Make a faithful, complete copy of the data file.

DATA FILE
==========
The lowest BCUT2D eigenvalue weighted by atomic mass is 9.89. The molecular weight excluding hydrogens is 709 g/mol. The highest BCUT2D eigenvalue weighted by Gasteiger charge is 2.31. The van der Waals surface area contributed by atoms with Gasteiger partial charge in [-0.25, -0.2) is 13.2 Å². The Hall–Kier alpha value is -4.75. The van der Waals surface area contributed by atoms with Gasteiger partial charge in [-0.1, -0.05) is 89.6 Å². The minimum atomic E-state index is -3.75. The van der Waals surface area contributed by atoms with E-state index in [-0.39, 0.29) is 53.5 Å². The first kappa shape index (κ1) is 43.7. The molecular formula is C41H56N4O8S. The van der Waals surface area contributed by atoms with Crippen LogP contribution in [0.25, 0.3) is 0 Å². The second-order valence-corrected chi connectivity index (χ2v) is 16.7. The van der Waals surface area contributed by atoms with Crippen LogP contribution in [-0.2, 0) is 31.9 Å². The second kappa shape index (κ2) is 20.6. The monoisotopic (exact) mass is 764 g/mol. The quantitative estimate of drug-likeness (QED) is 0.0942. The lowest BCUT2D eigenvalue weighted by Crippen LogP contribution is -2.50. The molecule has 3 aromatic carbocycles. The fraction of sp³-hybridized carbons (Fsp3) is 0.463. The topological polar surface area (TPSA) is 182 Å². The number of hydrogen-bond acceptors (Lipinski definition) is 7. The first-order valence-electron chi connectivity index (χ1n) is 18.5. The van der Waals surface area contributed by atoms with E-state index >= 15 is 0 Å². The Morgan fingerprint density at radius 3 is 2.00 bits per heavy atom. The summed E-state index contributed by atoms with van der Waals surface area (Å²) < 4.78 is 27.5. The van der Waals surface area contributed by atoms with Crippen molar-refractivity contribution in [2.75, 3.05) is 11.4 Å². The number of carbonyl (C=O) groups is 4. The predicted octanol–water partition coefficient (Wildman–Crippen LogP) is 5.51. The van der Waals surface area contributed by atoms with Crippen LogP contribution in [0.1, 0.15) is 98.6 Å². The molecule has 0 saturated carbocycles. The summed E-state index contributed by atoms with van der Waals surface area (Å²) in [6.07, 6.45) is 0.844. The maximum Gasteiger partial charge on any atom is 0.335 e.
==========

The lowest BCUT2D eigenvalue weighted by atomic mass is 9.89. The molecular weight excluding hydrogens is 709 g/mol. The highest BCUT2D eigenvalue weighted by Gasteiger charge is 2.31. The van der Waals surface area contributed by atoms with Gasteiger partial charge in [-0.25, -0.2) is 13.2 Å². The Hall–Kier alpha value is -4.75. The van der Waals surface area contributed by atoms with Gasteiger partial charge in [-0.1, -0.05) is 89.6 Å². The minimum atomic E-state index is -3.75. The van der Waals surface area contributed by atoms with E-state index in [-0.39, 0.29) is 53.5 Å². The first kappa shape index (κ1) is 43.7. The molecular formula is C41H56N4O8S. The van der Waals surface area contributed by atoms with Crippen LogP contribution in [0.25, 0.3) is 0 Å². The second-order valence-corrected chi connectivity index (χ2v) is 16.7. The van der Waals surface area contributed by atoms with Crippen LogP contribution in [-0.2, 0) is 31.9 Å². The second kappa shape index (κ2) is 20.6. The monoisotopic (exact) mass is 764 g/mol. The quantitative estimate of drug-likeness (QED) is 0.0942. The lowest BCUT2D eigenvalue weighted by Crippen LogP contribution is -2.50. The molecule has 3 aromatic carbocycles. The fraction of sp³-hybridized carbons (Fsp3) is 0.463. The topological polar surface area (TPSA) is 182 Å². The number of hydrogen-bond acceptors (Lipinski definition) is 7. The first-order valence-electron chi connectivity index (χ1n) is 18.5. The van der Waals surface area contributed by atoms with E-state index >= 15 is 0 Å². The Morgan fingerprint density at radius 3 is 2.00 bits per heavy atom. The summed E-state index contributed by atoms with van der Waals surface area (Å²) < 4.78 is 27.5. The van der Waals surface area contributed by atoms with Crippen molar-refractivity contribution in [2.75, 3.05) is 11.4 Å². The number of carbonyl (C=O) groups is 4. The predicted octanol–water partition coefficient (Wildman–Crippen LogP) is 5.51. The van der Waals surface area contributed by atoms with Crippen LogP contribution in [0.1, 0.15) is 98.6 Å². The molecule has 0 saturated carbocycles. The summed E-state index contributed by atoms with van der Waals surface area (Å²) in [6.07, 6.45) is 0.844. The maximum Gasteiger partial charge on any atom is 0.335 e.